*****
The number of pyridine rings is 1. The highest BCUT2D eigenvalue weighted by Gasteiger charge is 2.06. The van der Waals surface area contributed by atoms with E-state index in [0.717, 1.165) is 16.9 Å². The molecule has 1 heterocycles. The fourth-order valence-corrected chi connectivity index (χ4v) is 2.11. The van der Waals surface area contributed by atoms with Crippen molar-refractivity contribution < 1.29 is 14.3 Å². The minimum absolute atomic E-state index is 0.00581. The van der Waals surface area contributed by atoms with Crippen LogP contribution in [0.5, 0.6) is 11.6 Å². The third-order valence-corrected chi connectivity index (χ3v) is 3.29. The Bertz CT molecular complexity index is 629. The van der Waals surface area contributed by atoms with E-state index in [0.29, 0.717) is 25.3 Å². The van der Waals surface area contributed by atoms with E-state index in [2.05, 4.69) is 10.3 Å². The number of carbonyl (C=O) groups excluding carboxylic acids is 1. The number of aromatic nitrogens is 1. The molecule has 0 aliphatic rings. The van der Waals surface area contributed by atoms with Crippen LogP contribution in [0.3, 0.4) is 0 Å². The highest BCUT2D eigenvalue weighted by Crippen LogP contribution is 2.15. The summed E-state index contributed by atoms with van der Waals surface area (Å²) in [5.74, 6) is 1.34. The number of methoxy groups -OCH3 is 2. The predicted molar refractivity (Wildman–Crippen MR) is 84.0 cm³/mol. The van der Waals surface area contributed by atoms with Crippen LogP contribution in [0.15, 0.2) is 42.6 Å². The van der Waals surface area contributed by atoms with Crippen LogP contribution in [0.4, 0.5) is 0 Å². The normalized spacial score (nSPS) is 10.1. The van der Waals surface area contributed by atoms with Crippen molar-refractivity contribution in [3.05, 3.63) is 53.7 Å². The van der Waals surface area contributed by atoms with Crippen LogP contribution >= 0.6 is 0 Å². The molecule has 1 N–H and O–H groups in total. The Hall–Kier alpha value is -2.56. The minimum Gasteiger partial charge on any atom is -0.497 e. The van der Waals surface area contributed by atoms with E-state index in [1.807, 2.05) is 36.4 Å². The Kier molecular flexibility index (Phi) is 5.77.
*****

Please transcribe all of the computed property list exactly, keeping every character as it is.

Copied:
The number of pyridine rings is 1. The highest BCUT2D eigenvalue weighted by Gasteiger charge is 2.06. The van der Waals surface area contributed by atoms with E-state index in [0.717, 1.165) is 16.9 Å². The molecule has 1 heterocycles. The fourth-order valence-corrected chi connectivity index (χ4v) is 2.11. The van der Waals surface area contributed by atoms with Crippen molar-refractivity contribution < 1.29 is 14.3 Å². The minimum absolute atomic E-state index is 0.00581. The van der Waals surface area contributed by atoms with Crippen LogP contribution in [0.5, 0.6) is 11.6 Å². The third-order valence-corrected chi connectivity index (χ3v) is 3.29. The Bertz CT molecular complexity index is 629. The van der Waals surface area contributed by atoms with E-state index in [0.29, 0.717) is 25.3 Å². The van der Waals surface area contributed by atoms with E-state index in [2.05, 4.69) is 10.3 Å². The number of carbonyl (C=O) groups excluding carboxylic acids is 1. The number of aromatic nitrogens is 1. The molecule has 0 aliphatic rings. The van der Waals surface area contributed by atoms with Crippen LogP contribution in [0.3, 0.4) is 0 Å². The highest BCUT2D eigenvalue weighted by Crippen LogP contribution is 2.15. The summed E-state index contributed by atoms with van der Waals surface area (Å²) in [5.74, 6) is 1.34. The number of methoxy groups -OCH3 is 2. The predicted molar refractivity (Wildman–Crippen MR) is 84.0 cm³/mol. The van der Waals surface area contributed by atoms with Crippen LogP contribution in [0.15, 0.2) is 42.6 Å². The van der Waals surface area contributed by atoms with Crippen LogP contribution in [0.4, 0.5) is 0 Å². The normalized spacial score (nSPS) is 10.1. The van der Waals surface area contributed by atoms with Crippen molar-refractivity contribution in [3.05, 3.63) is 53.7 Å². The van der Waals surface area contributed by atoms with Crippen LogP contribution >= 0.6 is 0 Å². The molecule has 1 N–H and O–H groups in total. The Hall–Kier alpha value is -2.56. The minimum Gasteiger partial charge on any atom is -0.497 e. The van der Waals surface area contributed by atoms with E-state index in [1.807, 2.05) is 36.4 Å². The Kier molecular flexibility index (Phi) is 5.77.